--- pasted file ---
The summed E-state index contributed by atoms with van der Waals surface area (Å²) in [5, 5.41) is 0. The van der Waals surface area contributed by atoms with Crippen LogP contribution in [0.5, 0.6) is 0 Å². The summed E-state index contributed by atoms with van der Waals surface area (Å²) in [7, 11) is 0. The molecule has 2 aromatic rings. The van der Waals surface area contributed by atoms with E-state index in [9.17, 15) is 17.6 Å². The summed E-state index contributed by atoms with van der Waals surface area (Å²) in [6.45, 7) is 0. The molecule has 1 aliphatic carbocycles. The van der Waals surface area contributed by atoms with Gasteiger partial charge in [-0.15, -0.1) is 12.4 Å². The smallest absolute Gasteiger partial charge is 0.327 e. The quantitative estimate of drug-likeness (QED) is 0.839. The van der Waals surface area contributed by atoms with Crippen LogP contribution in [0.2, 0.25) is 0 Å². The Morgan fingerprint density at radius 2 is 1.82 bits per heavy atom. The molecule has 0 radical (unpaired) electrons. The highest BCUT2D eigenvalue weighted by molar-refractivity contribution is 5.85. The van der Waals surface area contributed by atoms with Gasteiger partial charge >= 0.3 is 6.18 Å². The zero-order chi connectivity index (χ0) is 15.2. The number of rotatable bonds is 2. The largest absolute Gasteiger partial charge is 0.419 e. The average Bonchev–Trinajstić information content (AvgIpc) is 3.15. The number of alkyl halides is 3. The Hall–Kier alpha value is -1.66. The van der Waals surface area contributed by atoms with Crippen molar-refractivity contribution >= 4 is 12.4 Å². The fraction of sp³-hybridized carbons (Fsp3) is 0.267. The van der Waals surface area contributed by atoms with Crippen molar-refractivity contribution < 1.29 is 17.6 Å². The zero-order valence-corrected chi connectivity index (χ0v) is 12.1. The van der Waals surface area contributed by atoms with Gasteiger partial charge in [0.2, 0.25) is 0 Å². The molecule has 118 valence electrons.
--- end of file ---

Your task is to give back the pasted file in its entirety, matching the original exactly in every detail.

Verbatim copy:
The summed E-state index contributed by atoms with van der Waals surface area (Å²) in [5, 5.41) is 0. The van der Waals surface area contributed by atoms with Crippen LogP contribution in [0.5, 0.6) is 0 Å². The summed E-state index contributed by atoms with van der Waals surface area (Å²) in [7, 11) is 0. The molecule has 2 aromatic rings. The van der Waals surface area contributed by atoms with E-state index in [9.17, 15) is 17.6 Å². The summed E-state index contributed by atoms with van der Waals surface area (Å²) in [6.45, 7) is 0. The molecule has 1 aliphatic carbocycles. The van der Waals surface area contributed by atoms with Gasteiger partial charge in [-0.15, -0.1) is 12.4 Å². The smallest absolute Gasteiger partial charge is 0.327 e. The quantitative estimate of drug-likeness (QED) is 0.839. The van der Waals surface area contributed by atoms with Crippen LogP contribution in [0.2, 0.25) is 0 Å². The Morgan fingerprint density at radius 2 is 1.82 bits per heavy atom. The molecule has 0 radical (unpaired) electrons. The highest BCUT2D eigenvalue weighted by molar-refractivity contribution is 5.85. The van der Waals surface area contributed by atoms with Gasteiger partial charge >= 0.3 is 6.18 Å². The zero-order chi connectivity index (χ0) is 15.2. The number of rotatable bonds is 2. The largest absolute Gasteiger partial charge is 0.419 e. The average Bonchev–Trinajstić information content (AvgIpc) is 3.15. The number of alkyl halides is 3. The Hall–Kier alpha value is -1.66. The van der Waals surface area contributed by atoms with Crippen molar-refractivity contribution >= 4 is 12.4 Å². The fraction of sp³-hybridized carbons (Fsp3) is 0.267. The van der Waals surface area contributed by atoms with Crippen molar-refractivity contribution < 1.29 is 17.6 Å². The zero-order valence-corrected chi connectivity index (χ0v) is 12.1. The van der Waals surface area contributed by atoms with Gasteiger partial charge in [0.2, 0.25) is 0 Å². The molecule has 118 valence electrons.